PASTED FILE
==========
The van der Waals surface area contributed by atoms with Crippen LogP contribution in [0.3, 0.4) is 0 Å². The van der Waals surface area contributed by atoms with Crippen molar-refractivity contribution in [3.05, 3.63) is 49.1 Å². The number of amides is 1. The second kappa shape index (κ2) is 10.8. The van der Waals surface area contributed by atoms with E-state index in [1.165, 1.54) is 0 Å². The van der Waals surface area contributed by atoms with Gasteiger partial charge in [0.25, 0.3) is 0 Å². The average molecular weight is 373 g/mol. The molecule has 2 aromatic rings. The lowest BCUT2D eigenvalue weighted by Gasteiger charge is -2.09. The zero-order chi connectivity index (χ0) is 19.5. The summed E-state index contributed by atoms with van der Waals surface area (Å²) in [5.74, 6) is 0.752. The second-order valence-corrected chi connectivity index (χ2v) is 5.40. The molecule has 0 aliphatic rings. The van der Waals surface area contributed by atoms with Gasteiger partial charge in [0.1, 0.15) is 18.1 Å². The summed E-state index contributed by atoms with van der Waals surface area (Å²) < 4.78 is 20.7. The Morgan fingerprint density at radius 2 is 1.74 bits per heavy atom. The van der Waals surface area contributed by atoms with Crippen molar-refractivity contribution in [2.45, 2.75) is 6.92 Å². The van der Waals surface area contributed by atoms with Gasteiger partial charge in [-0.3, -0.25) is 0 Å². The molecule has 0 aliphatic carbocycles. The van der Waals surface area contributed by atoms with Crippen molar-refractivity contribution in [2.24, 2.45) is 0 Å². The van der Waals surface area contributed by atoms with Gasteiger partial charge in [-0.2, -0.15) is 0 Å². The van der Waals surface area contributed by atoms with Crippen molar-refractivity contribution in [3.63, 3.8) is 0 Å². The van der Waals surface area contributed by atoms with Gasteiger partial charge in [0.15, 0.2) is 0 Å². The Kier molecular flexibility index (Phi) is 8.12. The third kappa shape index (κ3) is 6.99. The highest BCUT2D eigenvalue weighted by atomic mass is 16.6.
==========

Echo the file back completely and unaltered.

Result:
The van der Waals surface area contributed by atoms with Crippen LogP contribution in [0.3, 0.4) is 0 Å². The van der Waals surface area contributed by atoms with Crippen molar-refractivity contribution in [3.05, 3.63) is 49.1 Å². The number of amides is 1. The second kappa shape index (κ2) is 10.8. The van der Waals surface area contributed by atoms with E-state index in [1.165, 1.54) is 0 Å². The van der Waals surface area contributed by atoms with Gasteiger partial charge in [0.25, 0.3) is 0 Å². The average molecular weight is 373 g/mol. The molecule has 2 aromatic rings. The lowest BCUT2D eigenvalue weighted by Gasteiger charge is -2.09. The zero-order chi connectivity index (χ0) is 19.5. The summed E-state index contributed by atoms with van der Waals surface area (Å²) in [5.74, 6) is 0.752. The second-order valence-corrected chi connectivity index (χ2v) is 5.40. The molecule has 0 aliphatic rings. The van der Waals surface area contributed by atoms with Gasteiger partial charge in [0.1, 0.15) is 18.1 Å². The summed E-state index contributed by atoms with van der Waals surface area (Å²) < 4.78 is 20.7. The Morgan fingerprint density at radius 2 is 1.74 bits per heavy atom. The van der Waals surface area contributed by atoms with Crippen molar-refractivity contribution in [2.45, 2.75) is 6.92 Å². The van der Waals surface area contributed by atoms with Gasteiger partial charge in [-0.3, -0.25) is 0 Å². The molecule has 0 aliphatic carbocycles. The van der Waals surface area contributed by atoms with Crippen molar-refractivity contribution in [2.24, 2.45) is 0 Å². The van der Waals surface area contributed by atoms with Gasteiger partial charge in [-0.2, -0.15) is 0 Å². The van der Waals surface area contributed by atoms with Crippen molar-refractivity contribution in [3.63, 3.8) is 0 Å². The van der Waals surface area contributed by atoms with Gasteiger partial charge in [0.15, 0.2) is 0 Å². The Kier molecular flexibility index (Phi) is 8.12. The third kappa shape index (κ3) is 6.99. The highest BCUT2D eigenvalue weighted by atomic mass is 16.6.